In asking Jonah to preach to the Assyrians, God is proclaiming that He cares about the Assyrians. He wants the Assyrians to repent of their ways and turn to Him. God is, in fact, demonstrating the very message His Son would preach a few hundred years later:

“You’re familiar with the old written law, ‘Love your friend,’ and its unwritten companion, ‘Hate your enemy.’ I’m challenging that. I’m telling you to love your enemies. Let them bring out the best in you, not the worst. When someone gives you a hard time, respond with the energies of prayer, for then you are working out of your true selves, your God-created selves. This is what God does. He gives his best—the sun to warm and the rain to nourish—to everyone, regardless: the good and bad, the nice and nasty. If all you do is love the lovable, do you expect a bonus? Anybody can do that. If you simply say hello to those who greet you, do you expect a medal? Any run-of-the-mill sinner does that.

“In a word, what I’m saying is, Grow up. You’re kingdom subjects. Now live like it. Live out your God-created identity. Live generously and graciously toward others, the way God lives toward you.”
Matthew 5:38-48 (MSG)

Jonah now becomes the everyman archetype of his people who loved taking pride in being “the people of God” and “God’s chosen people” but had no interest in sharing the love or favor. Jonah doesn’t want to go to God’s enemies because he wants nothing to do with their repentance. He is like the Prodigal’s dutiful, hard-hearted older brother, only this time the father is asking him to go find his lost brother and see if he’ll come home.

Jonah is so adamant in refusing the call that he’s not even willing to pray and ask a few questions or to try and understand God’s heart in the request. But having barely survived a storm at sea, having been thrown overboard by non-Jewish sailors (who repent and turn to God), and having been swallowed by a giant fish, Jonah finally prays.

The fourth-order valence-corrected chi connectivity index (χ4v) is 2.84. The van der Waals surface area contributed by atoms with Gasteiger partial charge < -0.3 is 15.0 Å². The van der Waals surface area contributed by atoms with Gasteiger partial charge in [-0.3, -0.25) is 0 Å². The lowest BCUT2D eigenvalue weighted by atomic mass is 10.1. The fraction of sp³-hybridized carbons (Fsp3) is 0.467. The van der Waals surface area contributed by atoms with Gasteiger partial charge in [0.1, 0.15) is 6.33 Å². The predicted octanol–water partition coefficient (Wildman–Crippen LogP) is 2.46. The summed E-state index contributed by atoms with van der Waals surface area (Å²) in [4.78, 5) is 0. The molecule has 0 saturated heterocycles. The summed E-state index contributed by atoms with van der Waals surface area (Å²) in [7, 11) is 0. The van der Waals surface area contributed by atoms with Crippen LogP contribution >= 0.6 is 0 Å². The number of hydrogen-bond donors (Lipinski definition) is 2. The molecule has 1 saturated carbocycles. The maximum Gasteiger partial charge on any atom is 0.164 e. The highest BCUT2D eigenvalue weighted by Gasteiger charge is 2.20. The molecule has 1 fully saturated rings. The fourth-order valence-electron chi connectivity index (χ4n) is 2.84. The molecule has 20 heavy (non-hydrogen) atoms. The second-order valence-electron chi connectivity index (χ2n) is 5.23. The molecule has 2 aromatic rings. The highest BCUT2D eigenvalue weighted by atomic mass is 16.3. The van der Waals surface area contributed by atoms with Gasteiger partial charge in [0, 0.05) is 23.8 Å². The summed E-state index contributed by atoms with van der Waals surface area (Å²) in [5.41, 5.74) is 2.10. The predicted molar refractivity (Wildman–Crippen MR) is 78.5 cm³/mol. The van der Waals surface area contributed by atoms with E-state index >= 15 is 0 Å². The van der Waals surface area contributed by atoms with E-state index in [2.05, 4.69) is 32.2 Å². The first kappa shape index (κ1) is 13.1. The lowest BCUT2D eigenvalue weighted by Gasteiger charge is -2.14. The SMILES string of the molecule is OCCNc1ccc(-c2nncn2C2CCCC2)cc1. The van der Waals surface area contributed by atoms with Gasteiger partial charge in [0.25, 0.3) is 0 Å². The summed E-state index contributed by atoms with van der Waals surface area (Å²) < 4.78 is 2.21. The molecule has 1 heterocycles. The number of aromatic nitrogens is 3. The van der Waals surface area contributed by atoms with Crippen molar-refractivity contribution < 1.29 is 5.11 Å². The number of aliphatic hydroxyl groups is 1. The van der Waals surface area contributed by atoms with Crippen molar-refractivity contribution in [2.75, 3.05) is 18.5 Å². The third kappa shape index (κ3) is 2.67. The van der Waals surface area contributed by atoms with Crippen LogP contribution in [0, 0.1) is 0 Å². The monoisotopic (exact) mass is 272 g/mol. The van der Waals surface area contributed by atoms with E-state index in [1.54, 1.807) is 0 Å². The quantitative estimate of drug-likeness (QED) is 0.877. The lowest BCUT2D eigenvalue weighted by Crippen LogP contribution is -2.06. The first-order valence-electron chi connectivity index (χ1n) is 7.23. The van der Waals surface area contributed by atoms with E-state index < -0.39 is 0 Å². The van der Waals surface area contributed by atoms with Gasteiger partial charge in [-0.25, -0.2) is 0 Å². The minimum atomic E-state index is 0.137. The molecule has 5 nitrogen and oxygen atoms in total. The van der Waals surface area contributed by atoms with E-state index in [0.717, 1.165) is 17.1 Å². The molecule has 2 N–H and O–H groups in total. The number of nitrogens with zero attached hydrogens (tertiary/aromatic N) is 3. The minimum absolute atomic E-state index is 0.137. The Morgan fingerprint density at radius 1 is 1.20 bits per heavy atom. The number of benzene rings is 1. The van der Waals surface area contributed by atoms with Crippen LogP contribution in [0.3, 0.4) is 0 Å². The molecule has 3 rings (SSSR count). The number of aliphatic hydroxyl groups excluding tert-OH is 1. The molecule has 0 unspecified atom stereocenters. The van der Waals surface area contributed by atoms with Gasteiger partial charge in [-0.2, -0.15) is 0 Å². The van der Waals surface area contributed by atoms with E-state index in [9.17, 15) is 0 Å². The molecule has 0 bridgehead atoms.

This morning I find myself standing in Jonah’s sandals. I have been a follower of Jesus for almost forty years. How willing have I been to show love for those who hate me? Jesus repeatedly points out, in His sermon on the Mount, that He doesn’t want His followers to do the easy thing (like loving the homers who love you) but the hard thing (reaching out to the evil Assyrians of Nineveh). Am I even willing to consider how I might have settled into the former while conveniently ignoring the latter?

Jonah is an everyman, a character with whom we can relate. In the quiet this morning I confess I find myself relating to him more than I care to admit. I am called to love, even those I would much rather ignore.

“I’ve Got This”

“If God gives such attention to the appearance of wildflowers—most of which are never even seen—don’t you think he’ll attend to you, take pride in you, do his best for you? What I’m trying to do here is to get you to relax, to not be so preoccupied with getting, so you can respond to God’s giving. People who don’t know God and the way he works fuss over these things, but you know both God and how he works. Steep your life in God-reality, God-initiative, God-provisions. Don’t worry about missing out. You’ll find all your everyday human concerns will be met. Give your entire attention to what God is doing right now, and don’t get worked up about what may or may not happen tomorrow. God will help you deal with whatever hard things come up when the time comes.”